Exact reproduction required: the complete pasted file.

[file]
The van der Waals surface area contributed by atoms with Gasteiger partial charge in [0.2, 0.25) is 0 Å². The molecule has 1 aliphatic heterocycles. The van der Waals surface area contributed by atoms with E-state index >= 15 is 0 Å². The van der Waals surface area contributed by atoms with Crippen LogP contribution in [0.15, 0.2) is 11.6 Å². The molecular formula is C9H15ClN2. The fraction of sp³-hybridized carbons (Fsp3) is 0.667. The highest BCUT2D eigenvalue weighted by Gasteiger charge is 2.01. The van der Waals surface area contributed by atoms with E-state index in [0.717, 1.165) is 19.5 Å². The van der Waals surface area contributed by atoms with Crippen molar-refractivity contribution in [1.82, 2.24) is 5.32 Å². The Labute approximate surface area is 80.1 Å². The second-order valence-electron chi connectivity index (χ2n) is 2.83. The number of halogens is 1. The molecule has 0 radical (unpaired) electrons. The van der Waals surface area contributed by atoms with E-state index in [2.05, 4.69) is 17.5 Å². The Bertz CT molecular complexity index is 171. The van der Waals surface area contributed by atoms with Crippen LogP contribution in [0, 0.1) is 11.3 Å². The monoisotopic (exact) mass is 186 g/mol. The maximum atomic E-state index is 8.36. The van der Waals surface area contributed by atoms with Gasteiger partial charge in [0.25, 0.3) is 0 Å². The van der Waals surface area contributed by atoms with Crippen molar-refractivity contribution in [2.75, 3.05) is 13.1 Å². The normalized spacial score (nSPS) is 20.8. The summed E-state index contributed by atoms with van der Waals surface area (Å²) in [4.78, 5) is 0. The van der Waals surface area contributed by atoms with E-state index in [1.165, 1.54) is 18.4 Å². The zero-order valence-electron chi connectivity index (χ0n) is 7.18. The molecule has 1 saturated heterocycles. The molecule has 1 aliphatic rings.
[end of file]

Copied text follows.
The van der Waals surface area contributed by atoms with Gasteiger partial charge in [0.2, 0.25) is 0 Å². The molecule has 1 aliphatic heterocycles. The van der Waals surface area contributed by atoms with E-state index >= 15 is 0 Å². The van der Waals surface area contributed by atoms with Crippen LogP contribution in [0.15, 0.2) is 11.6 Å². The molecular formula is C9H15ClN2. The fraction of sp³-hybridized carbons (Fsp3) is 0.667. The highest BCUT2D eigenvalue weighted by Gasteiger charge is 2.01. The van der Waals surface area contributed by atoms with E-state index in [0.717, 1.165) is 19.5 Å². The van der Waals surface area contributed by atoms with Crippen molar-refractivity contribution in [1.82, 2.24) is 5.32 Å². The Labute approximate surface area is 80.1 Å². The second-order valence-electron chi connectivity index (χ2n) is 2.83. The number of halogens is 1. The molecule has 0 radical (unpaired) electrons. The van der Waals surface area contributed by atoms with E-state index in [2.05, 4.69) is 17.5 Å². The Bertz CT molecular complexity index is 171. The van der Waals surface area contributed by atoms with Crippen LogP contribution in [0, 0.1) is 11.3 Å². The monoisotopic (exact) mass is 186 g/mol. The maximum atomic E-state index is 8.36. The van der Waals surface area contributed by atoms with Gasteiger partial charge in [0.25, 0.3) is 0 Å². The van der Waals surface area contributed by atoms with Crippen molar-refractivity contribution in [2.75, 3.05) is 13.1 Å². The normalized spacial score (nSPS) is 20.8. The summed E-state index contributed by atoms with van der Waals surface area (Å²) in [4.78, 5) is 0. The van der Waals surface area contributed by atoms with E-state index in [1.165, 1.54) is 18.4 Å². The zero-order valence-electron chi connectivity index (χ0n) is 7.18. The molecule has 1 saturated heterocycles. The molecule has 1 aliphatic rings.